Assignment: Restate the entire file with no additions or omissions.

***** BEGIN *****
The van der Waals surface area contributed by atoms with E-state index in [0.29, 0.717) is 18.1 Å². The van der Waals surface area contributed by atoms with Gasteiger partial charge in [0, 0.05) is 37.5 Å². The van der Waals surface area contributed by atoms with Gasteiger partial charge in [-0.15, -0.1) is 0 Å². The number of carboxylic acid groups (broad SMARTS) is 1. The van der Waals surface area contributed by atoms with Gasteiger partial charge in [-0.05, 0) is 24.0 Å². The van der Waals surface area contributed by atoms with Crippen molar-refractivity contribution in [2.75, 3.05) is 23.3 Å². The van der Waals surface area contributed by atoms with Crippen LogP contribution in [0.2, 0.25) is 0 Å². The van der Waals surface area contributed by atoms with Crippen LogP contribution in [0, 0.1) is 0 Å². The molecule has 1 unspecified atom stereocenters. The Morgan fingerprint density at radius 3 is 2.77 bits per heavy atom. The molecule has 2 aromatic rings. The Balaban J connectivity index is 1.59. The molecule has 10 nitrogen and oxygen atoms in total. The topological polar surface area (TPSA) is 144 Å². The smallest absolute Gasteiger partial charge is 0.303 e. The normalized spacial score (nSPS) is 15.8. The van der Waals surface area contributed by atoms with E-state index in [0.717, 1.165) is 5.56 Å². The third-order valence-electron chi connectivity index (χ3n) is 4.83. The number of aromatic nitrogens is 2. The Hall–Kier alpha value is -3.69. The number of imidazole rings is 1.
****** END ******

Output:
The van der Waals surface area contributed by atoms with E-state index in [0.29, 0.717) is 18.1 Å². The van der Waals surface area contributed by atoms with Gasteiger partial charge in [0, 0.05) is 37.5 Å². The van der Waals surface area contributed by atoms with Gasteiger partial charge in [-0.15, -0.1) is 0 Å². The number of carboxylic acid groups (broad SMARTS) is 1. The van der Waals surface area contributed by atoms with Gasteiger partial charge in [-0.05, 0) is 24.0 Å². The van der Waals surface area contributed by atoms with Crippen molar-refractivity contribution in [2.75, 3.05) is 23.3 Å². The van der Waals surface area contributed by atoms with Crippen LogP contribution in [0.2, 0.25) is 0 Å². The van der Waals surface area contributed by atoms with Crippen LogP contribution in [0, 0.1) is 0 Å². The molecule has 1 unspecified atom stereocenters. The Morgan fingerprint density at radius 3 is 2.77 bits per heavy atom. The molecule has 2 aromatic rings. The Balaban J connectivity index is 1.59. The molecule has 10 nitrogen and oxygen atoms in total. The topological polar surface area (TPSA) is 144 Å². The smallest absolute Gasteiger partial charge is 0.303 e. The normalized spacial score (nSPS) is 15.8. The van der Waals surface area contributed by atoms with E-state index in [0.717, 1.165) is 5.56 Å². The third-order valence-electron chi connectivity index (χ3n) is 4.83. The number of aromatic nitrogens is 2. The Hall–Kier alpha value is -3.69. The number of imidazole rings is 1.